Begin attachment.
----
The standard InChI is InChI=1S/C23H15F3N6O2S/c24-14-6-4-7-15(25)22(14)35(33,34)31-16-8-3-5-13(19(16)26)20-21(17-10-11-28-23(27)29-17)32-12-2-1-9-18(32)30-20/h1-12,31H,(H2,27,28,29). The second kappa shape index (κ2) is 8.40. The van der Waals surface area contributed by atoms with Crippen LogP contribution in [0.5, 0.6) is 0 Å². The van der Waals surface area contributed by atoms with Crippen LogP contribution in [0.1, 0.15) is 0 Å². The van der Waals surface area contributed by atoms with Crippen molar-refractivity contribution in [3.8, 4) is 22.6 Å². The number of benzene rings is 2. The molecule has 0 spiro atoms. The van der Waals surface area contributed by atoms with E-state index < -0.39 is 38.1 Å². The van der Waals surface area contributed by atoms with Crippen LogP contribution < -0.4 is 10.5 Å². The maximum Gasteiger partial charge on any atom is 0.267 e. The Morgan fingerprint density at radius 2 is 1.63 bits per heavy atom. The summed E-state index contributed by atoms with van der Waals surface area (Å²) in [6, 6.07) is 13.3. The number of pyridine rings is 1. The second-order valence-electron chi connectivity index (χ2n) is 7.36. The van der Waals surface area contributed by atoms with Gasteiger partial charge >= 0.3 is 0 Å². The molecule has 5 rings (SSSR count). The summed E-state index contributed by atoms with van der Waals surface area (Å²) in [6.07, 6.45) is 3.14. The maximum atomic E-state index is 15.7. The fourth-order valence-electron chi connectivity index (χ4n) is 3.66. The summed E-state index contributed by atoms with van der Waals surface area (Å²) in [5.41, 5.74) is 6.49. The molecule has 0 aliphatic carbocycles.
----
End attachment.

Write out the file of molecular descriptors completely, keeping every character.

The standard InChI is InChI=1S/C23H15F3N6O2S/c24-14-6-4-7-15(25)22(14)35(33,34)31-16-8-3-5-13(19(16)26)20-21(17-10-11-28-23(27)29-17)32-12-2-1-9-18(32)30-20/h1-12,31H,(H2,27,28,29). The second kappa shape index (κ2) is 8.40. The van der Waals surface area contributed by atoms with Crippen LogP contribution in [0.5, 0.6) is 0 Å². The van der Waals surface area contributed by atoms with Crippen LogP contribution in [0.1, 0.15) is 0 Å². The van der Waals surface area contributed by atoms with Crippen molar-refractivity contribution in [3.8, 4) is 22.6 Å². The number of benzene rings is 2. The molecule has 0 spiro atoms. The van der Waals surface area contributed by atoms with E-state index < -0.39 is 38.1 Å². The van der Waals surface area contributed by atoms with Crippen LogP contribution < -0.4 is 10.5 Å². The maximum Gasteiger partial charge on any atom is 0.267 e. The Morgan fingerprint density at radius 2 is 1.63 bits per heavy atom. The summed E-state index contributed by atoms with van der Waals surface area (Å²) in [6, 6.07) is 13.3. The number of pyridine rings is 1. The second-order valence-electron chi connectivity index (χ2n) is 7.36. The van der Waals surface area contributed by atoms with Gasteiger partial charge >= 0.3 is 0 Å². The molecule has 5 rings (SSSR count). The summed E-state index contributed by atoms with van der Waals surface area (Å²) in [6.07, 6.45) is 3.14. The maximum atomic E-state index is 15.7. The fourth-order valence-electron chi connectivity index (χ4n) is 3.66. The summed E-state index contributed by atoms with van der Waals surface area (Å²) in [5.41, 5.74) is 6.49. The molecule has 0 aliphatic carbocycles.